Streamside Art Company / Granby: Frame shop and gallery has a lot to celebrate
Sky-Hi Daily News
Co-owner Corinne Lively and employee Mary Lyons of the Streamside Art Co. were designated Certified Picture Framers April 17. With Lively earning the Professional Picture Framers Association’s competition Popular Choice Overall and Best Shadowbox awards, the certification is just one of several celebrations the Granby gallery and frame shop has enjoyed in recent years.
As the first certification test for both, Lively and Lyons agreed it was challenging.
Required every four years for professional framers who want to go on to pass a master custom framing test (after a seven-year qualification), the 3.5-hour written test consisted of 150 questions from five categories. Inquiries included preservation, general knowledge and terminology (which included questions on art styles and time periods), mechanical, mathematical and questions about mounting frames.
“The CPF qualifications are rigorous, requiring extensive study and testing in several areas, including the care and handling of antique items, archival presentation of all types of items, and the identification of various printmaking and photographic techniques,” the company’s press release stated. “In 1986, the PPFA (of which Streamside is also a member) created this framers’ mark of excellence to raise the standards of the industry in preservation and presentation. Framing materials and techniques are continually being improved and the Association promotes the ongoing education of its member artisans.”
Lyons, who has been at the Streamside Art Co. for two years, said she was pleased to find out she passed. She and Lively said there was only one other person at the test (in Denver), a woman from Grand Junction.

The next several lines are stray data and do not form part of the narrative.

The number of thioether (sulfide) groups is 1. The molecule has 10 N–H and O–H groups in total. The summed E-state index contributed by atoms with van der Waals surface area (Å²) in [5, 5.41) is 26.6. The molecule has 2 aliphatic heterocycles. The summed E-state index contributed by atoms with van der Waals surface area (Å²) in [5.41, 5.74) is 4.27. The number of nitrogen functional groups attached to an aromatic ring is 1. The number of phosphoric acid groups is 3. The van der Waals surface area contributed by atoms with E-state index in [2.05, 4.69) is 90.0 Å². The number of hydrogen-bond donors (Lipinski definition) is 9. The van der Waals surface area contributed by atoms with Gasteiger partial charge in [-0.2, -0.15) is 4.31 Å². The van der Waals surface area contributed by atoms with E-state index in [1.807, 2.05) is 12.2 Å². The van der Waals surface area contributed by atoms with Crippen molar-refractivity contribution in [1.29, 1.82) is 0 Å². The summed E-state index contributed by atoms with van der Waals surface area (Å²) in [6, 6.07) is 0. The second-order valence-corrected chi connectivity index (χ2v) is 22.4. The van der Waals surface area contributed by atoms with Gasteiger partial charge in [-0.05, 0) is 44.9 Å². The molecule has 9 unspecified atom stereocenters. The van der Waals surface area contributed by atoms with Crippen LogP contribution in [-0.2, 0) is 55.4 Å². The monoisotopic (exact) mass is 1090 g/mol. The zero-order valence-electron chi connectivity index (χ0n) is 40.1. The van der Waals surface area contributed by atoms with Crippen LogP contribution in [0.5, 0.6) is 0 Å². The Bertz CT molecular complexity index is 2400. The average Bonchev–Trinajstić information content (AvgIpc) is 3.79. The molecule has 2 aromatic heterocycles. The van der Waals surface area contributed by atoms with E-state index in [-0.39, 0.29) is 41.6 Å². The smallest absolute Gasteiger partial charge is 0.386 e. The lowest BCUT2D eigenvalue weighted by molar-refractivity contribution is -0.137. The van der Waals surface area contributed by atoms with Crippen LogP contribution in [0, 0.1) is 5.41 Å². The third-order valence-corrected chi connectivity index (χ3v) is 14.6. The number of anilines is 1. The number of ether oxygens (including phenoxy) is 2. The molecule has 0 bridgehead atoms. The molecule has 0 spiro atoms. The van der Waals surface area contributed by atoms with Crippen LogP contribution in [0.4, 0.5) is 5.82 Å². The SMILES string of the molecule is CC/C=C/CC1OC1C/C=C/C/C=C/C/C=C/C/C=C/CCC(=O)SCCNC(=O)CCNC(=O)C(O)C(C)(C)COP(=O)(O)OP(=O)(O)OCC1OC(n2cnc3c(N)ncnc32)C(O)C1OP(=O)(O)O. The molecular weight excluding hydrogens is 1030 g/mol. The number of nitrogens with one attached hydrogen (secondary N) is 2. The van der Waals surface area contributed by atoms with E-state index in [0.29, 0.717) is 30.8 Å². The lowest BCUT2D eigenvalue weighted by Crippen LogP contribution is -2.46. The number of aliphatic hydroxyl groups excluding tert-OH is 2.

“I don’t know how many certified professional framers there are, but we have two in Grand County now,” she said. Employees Karen Barks and Jill Tarkleson have also expressed interest in gaining the certification in coming years.
The two new certified picture framers said working at Streamside is interesting, fun, and they both love being creative and getting to see the variety of work that comes through the door. They and the other talented framers at the Streamside Art Co. encourage anyone to drop by to see their displays or to bring their prized items for framing “with the knowledge they will be handled with care and respect.”
Lively (who has owned the company with husband, Dave, for almost four years) and Streamside Art are also offering several upcoming art events. Mary Lyons is teaching a Beginning Watercolor class May 3 to 31 at Streamside. Kate Hamilton is offering a beginning drawing class May 8 to 29. Each four-week session, for ages 12 and up, is $59 and takes place in the Granby Community Center.
Streamside has also been asked to display a framing exhibit at the Granby Library during June. It will be host to an artists reception for Berta Post June 6, a “Celebration of Art, Small Art for a Great Cause” Habitat for Humanity of Grand County benefit Aug. 8; and its traditional reception for the annual Middle Park Land Trust photo contest next fall.
To make a reservation for one of the community art classes or to donate or volunteer for the Habitat art fundraiser, visit http://www.streamsideart.com, call (970) 887-1210, or just drop by the professional gallery and frame shop. It is located at 378 E. Agate in Granby, Colorado. Hours are 10 a.m. to 6 p.m. Monday through Friday (and an hour later during the upcoming Fridays Farmer’s Markets, for whom they’ll also allow for more parking) and 9 a.m. to 2 p.m. Saturdays.
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